Alan Bock: Nation-building or...

I distinctly remember President Bush, when the war – or the bombing campaign, depending on how much of a stickler you are for constitutionally-declared wars and other anachronisms – was just beginning, promising quite specifically that the United States wasn't going to get involved in "nation-building" in Afghanistan. No, no, we had learned our lessons from the Clinton era and he had stressed it in the campaign. War on evil, yes. Nation-building, no. The Bushlet might even have been sincere at the time – although I tend to view all presidents with skepticism bordering on cynicism rather than respect verging on worship, which I would argue is the proper stance of any people that wants to remain free or become freer. But it hardly took a prophet to figure that when the time came we would most definitely be involved in nation-building there. The international dynamics – not to mention the memory of previous Afghan adventures and the nature of the kinds of people who tend to populate the State and Defense Departments whatever party is in power – virtually guaranteed it. What is emerging as the Bush style also made a sizable commitment in Afghanistan likely. Any number of observers have argued that Bush 43 is tougher and more focused, closer to conservative and less a captive of the establishment schmoozing set than his old man. In some ways this is true – he certainly moved more decisively and surely upon assuming office than either friend or foe anticipated. But if the war has brought out the "real GW," as some have contended, and given him a focus, it has also showed a risk-averse consensus-obsessed side of him that resembles old 41 rather closely.


Thus even though Dubya, with his post-9/11 popularity ratings, has had almost unparalleled political capital, he has been loathe to use it in ways that might disturb the illusion of consensus. He chose not to campaign for Republican candidates in New Jersey and Virginia during the recent elections, citing the focus on the war and reluctance to appear to be – horrors! – a partisan. He did almost nothing for the recent "economic stimulus" package the Republicans pushed in December – which might be just as well considering what a mess it was after going through the congressional mill. It appears that while Mr. Bush might have a few convictions on political matters, they are few and far between – at least those that might be worth fighting for. Even before the terrorist attack he was always going on about bipartisan this and bipartisan that, about making changes in Washington's normal way of doing business. He has shown a certain relish for certain fights, but an absolute distaste for most forms of confrontation. He prefers to believe that the Democrats can be reasoned with – or at least he pretends to believe it. This is not inconsistent with a certain kind of toughness. He was shrewd enough to use the honeymoon even a disputed president gets to get a tax cut done and to announce he didn't plan to take the global warming and ballistic missile treaties very seriously. He has managed to create a virtually-leak-free White House, which is probably not possible through sweet-talking alone. He apparently demands utter loyalty from aides and is not reluctant to punish those who stray from the true path. And he has both talked and acted tough in the war on terrorism. On a number of larger political issues, however (I'm not quite sure yet whether this category embraces all issues that stretch beyond the relatively narrow margins of organization, family, friends and current White House agenda, to include anything about which actual political thinking rather than organizational loyalty is required), he is remarkably confrontation-averse.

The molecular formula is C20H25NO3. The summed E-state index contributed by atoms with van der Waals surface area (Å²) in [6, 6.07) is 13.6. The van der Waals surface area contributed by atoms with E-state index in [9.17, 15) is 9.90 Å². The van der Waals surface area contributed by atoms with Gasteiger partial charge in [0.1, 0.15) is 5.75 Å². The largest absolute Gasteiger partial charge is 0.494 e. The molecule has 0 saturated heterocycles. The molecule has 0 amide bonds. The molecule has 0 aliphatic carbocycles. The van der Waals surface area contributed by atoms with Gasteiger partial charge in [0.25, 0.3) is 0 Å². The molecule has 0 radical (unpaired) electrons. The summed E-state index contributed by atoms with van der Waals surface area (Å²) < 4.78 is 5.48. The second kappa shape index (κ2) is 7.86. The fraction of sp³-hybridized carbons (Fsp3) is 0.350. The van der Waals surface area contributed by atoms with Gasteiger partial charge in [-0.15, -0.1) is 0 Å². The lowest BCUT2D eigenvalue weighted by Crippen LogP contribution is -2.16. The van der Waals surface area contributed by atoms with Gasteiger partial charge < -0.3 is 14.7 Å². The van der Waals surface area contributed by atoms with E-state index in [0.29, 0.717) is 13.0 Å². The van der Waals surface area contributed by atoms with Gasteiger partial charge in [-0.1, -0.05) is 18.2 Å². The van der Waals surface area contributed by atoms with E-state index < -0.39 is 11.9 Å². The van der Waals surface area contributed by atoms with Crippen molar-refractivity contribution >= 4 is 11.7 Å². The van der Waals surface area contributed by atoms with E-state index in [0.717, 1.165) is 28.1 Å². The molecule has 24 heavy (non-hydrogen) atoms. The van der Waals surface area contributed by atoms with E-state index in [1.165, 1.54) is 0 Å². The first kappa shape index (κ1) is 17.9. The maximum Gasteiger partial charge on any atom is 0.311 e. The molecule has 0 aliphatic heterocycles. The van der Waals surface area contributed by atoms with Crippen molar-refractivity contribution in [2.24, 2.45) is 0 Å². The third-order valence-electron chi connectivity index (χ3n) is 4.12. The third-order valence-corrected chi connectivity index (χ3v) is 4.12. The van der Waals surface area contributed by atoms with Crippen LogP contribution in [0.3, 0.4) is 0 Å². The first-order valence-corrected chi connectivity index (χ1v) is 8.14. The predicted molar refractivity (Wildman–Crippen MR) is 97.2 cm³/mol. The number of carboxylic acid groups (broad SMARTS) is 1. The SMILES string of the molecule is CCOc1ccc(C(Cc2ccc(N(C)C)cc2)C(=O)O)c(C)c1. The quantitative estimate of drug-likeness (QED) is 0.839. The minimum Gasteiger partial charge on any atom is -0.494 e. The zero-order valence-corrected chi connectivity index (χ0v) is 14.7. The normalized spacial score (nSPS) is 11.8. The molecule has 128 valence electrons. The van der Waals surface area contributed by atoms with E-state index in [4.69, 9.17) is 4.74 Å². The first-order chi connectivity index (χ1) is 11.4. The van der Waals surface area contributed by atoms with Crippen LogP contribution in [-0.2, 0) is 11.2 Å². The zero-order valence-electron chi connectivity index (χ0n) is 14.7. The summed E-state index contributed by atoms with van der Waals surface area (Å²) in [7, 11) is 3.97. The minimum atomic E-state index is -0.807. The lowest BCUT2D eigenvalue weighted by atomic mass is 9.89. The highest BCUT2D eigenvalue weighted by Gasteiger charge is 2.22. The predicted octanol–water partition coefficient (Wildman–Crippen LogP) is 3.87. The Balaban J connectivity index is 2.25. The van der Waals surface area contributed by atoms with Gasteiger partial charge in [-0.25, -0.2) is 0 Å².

If this is the Bush pattern in domestic politics, it is hardly unexpected that a similar pattern would prevail in international affairs. While declaring publicly a willingness to go it alone like a "dead or alive" Western gunslinger, the president has in practice set great store in building coalitions to support his efforts. Getting support from the Tony Blairs of the world, however, means that you must listen to proponents of nation-building and international action on a grand scale. If you don't want to alienate your putative allies, who turn out to be the denizens of that floating crap game of mutual back-scratching most analysts choose to call the "international community" you're not likely to draw a line in the sand over something so trivial as a campaign promise or a matter of principle. So it was likely that, once it mattered -- whatever he might have meant back in October -- Mr. Bush would fall in with the nation-builders, who predominate in most of the circles he deems important.